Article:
Home Installation Ideas for Better Insulation

insulation on walls

A home improvement project that should not be overlooked or underestimated is properly insulating your home. A big percentage of your energy consumption goes towards heating and cooling your home. This might not seem like a big deal, but often the cause of high heating costs is poor insulation. If your home is poorly insulated, your heating systems have to work even harder to get your home to your ideal temperature. It’s better to address the heat loss at its source rather than sweep it under the rug by cranking up your heater during the winter or your air conditioning in the summer. Here’s a list of home improvement projects for better insulation.

Doors

Heat can escape through your doors if they aren’t properly insulated. If you have the funds and want to go all out, you could replace your doors completely. Insulation quality also depends on the material of your doors – some materials are better insulators than others. Make sure to leave no stones unturned and check on your garage doors as well since they’re the biggest exterior doors in your home.

You can also add a storm door instead of replacing your front or back door. These are typically made of fiberglass, steel, or aluminum and serve to protect your door from harsh weather conditions. A storm door is a worthy investment, especially if your exterior door is made of wood, which is the material most vulnerable to weather damage.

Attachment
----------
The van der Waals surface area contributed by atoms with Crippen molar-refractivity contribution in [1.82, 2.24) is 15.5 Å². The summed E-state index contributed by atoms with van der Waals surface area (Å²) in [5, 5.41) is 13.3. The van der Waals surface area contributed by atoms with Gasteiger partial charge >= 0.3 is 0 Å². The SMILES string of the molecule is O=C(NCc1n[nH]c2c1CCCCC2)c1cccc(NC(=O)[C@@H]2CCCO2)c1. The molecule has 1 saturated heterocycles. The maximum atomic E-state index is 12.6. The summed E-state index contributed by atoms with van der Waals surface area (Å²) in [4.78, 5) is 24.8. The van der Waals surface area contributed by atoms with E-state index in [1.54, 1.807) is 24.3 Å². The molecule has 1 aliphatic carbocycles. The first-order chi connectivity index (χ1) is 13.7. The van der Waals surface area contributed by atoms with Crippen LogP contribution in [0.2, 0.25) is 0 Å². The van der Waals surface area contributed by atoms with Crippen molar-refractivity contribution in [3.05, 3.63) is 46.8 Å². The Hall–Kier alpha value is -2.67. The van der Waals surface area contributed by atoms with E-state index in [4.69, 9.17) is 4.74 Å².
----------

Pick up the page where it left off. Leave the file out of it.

But if you’re not willing to shell out for door replacements, there are other ways to keep heat from escaping through your doors. Cover the gaps between the door and the walls and the floor with a door snake or door sweep and weatherstripping.

Roofing

Your house’s roofing material should depend on what climate and weather you experience in your region. For cold climates, metal is one of your best options. Its ability to reflect heat means that snow will easily shed off in the winter and your home won’t feel like an oven in the summer. Metal roofs, however, needs additional insulation for the colder seasons. Make sure to ask your contractor to add insulation layers for your metal roof.

Whatever your roof is made of, it’s worth having a professional inspect it if you’ve been experiencing heat loss and draughty winds in your home.

Attic

attic

A lot of heat escapes into the attic, which won’t do you any good, especially if you leave that room unoccupied. The best kind of attic insulation is the blanket-type, which is laid on the attic floor to keep the heat locked in below it. These can be made of foam or fiberglass. But if you only need to caulk air leaks, your best bet is open-cell or closed-cell foam insulation.

Windows

You might not even be aware of it, but the heat could be escaping out from your windows. And no, the solution isn’t to keep them closed. There are different kinds of insulation for your windows you could get depending on your region’s climate. For instance, tinted windows are recommended for warmer climates, as the tinting can reduce heat absorption from the sun. Buildings in colder climates benefit from double- or triple-glazed windows. These types are composed of two or three panes of glass with spaces for air between each pane. The air spaces are what keeps heat from transferring to the window and outside the building.

A lot of the heat that you work hard and pay dearly to generate is lost to the outside because your home is poorly insulated. As a result, you try to compensate by cranking up your heating efforts, which only costs you more money. Cut your energy costs by properly insulating your home.

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